Evidence for experience-dependent structural brain change in adult humans is accumulating. However, its time course is not well understood, as intervention studies typically consist of only two imaging sessions (before vs. after training). We acquired up to 18 structural magnetic resonance images over a 7-week period while 15 right-handed participants practiced left-hand writing and drawing. After four weeks, we observed increases in gray matter of both left and right primary motor cortices relative to a control group; three weeks later, these differences were no longer reliable. Time-series analyses revealed that gray matter in the primary motor cortices expanded during the first four weeks and then partially renormalized, in particular in the right hemisphere, despite continued practice and increasing task proficiency. Similar patterns of expansion followed by partial renormalization are also found in synaptogenesis, cortical map plasticity, and maturation, and may qualify as a general principle of structural plasticity. Research on human brain plasticity needs to encompass more than two measurement occasions to capture expansion and potential renormalization processes over time.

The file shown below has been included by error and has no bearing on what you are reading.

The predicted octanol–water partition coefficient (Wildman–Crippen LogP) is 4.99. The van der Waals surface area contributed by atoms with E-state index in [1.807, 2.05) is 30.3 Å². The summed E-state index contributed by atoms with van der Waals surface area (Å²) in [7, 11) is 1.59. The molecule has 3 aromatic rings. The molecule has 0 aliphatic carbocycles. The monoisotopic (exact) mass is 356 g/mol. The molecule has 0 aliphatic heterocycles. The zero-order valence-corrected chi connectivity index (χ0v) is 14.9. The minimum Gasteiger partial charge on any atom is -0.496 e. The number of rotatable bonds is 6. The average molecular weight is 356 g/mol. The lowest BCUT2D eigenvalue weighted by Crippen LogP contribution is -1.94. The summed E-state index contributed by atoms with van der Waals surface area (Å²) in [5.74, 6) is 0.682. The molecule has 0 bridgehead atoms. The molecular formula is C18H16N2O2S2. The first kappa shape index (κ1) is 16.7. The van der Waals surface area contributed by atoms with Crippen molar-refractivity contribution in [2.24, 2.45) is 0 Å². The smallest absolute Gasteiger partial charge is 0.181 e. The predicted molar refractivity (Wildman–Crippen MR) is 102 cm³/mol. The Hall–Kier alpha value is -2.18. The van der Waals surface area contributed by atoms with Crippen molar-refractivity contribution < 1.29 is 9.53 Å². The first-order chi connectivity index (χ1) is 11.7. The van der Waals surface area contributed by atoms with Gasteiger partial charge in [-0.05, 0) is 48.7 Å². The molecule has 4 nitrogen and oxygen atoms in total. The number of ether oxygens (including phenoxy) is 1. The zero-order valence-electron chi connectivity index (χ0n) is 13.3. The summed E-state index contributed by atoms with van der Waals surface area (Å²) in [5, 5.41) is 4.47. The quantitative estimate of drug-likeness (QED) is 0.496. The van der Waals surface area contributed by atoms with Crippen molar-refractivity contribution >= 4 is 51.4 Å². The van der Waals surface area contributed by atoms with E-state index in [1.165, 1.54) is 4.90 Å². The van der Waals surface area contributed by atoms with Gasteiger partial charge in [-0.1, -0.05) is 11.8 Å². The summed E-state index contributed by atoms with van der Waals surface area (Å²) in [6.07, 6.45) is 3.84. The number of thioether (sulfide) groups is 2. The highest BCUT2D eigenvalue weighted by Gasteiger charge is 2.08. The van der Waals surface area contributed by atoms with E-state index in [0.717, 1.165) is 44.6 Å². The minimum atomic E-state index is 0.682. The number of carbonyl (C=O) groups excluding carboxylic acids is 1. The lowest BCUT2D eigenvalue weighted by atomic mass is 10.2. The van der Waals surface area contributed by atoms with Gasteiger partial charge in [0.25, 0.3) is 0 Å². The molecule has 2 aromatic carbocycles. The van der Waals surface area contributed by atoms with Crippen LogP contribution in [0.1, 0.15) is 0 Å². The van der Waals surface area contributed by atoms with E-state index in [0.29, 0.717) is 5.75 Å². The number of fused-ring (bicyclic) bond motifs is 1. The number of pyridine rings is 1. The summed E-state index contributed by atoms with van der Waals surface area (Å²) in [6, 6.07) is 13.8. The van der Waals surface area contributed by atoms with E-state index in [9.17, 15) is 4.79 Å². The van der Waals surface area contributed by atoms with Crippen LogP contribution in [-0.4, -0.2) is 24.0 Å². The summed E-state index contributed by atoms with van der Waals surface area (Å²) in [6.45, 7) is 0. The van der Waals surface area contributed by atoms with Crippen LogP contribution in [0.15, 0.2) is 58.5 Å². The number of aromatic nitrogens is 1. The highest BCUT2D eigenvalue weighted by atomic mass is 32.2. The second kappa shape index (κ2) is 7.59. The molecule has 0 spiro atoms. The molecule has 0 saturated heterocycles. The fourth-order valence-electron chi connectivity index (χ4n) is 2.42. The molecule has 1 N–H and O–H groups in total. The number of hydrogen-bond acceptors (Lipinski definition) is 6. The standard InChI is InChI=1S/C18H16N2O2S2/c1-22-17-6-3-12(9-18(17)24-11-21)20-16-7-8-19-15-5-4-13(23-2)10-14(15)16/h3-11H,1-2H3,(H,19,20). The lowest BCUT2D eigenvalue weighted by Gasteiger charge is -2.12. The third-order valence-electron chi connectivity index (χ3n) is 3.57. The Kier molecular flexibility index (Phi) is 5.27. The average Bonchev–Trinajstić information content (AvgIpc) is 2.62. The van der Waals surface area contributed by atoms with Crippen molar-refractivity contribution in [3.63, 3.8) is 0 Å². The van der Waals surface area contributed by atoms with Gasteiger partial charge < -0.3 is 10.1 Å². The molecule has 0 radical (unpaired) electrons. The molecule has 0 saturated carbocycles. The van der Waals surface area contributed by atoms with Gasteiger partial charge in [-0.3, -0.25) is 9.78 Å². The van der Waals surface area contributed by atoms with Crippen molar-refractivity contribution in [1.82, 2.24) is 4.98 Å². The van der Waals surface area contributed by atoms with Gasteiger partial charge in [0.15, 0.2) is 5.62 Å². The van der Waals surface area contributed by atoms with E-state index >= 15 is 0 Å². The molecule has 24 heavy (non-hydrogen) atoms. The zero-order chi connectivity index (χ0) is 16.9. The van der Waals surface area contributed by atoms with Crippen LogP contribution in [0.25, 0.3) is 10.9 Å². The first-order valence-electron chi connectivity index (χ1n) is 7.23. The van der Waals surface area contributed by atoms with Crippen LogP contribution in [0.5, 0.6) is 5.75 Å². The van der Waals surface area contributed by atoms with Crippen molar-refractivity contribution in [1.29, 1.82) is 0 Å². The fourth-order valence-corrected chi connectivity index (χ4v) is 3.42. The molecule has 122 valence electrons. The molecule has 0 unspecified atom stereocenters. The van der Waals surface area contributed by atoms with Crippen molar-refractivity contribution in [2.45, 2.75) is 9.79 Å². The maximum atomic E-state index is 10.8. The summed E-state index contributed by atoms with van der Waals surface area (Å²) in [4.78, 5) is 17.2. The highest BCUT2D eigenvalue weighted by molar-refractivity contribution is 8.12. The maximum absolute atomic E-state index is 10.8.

Wenger, E., Kühn, S., Verrel, J., Mårtensson, J., Bodammer, N. C., Lindenberger, U., & Lövdén, M. (2016). Repeated structural imaging reveals non-linear progression of experience-dependent volume changes in human motor cortex. Cerebral Cortex. Advance online publication.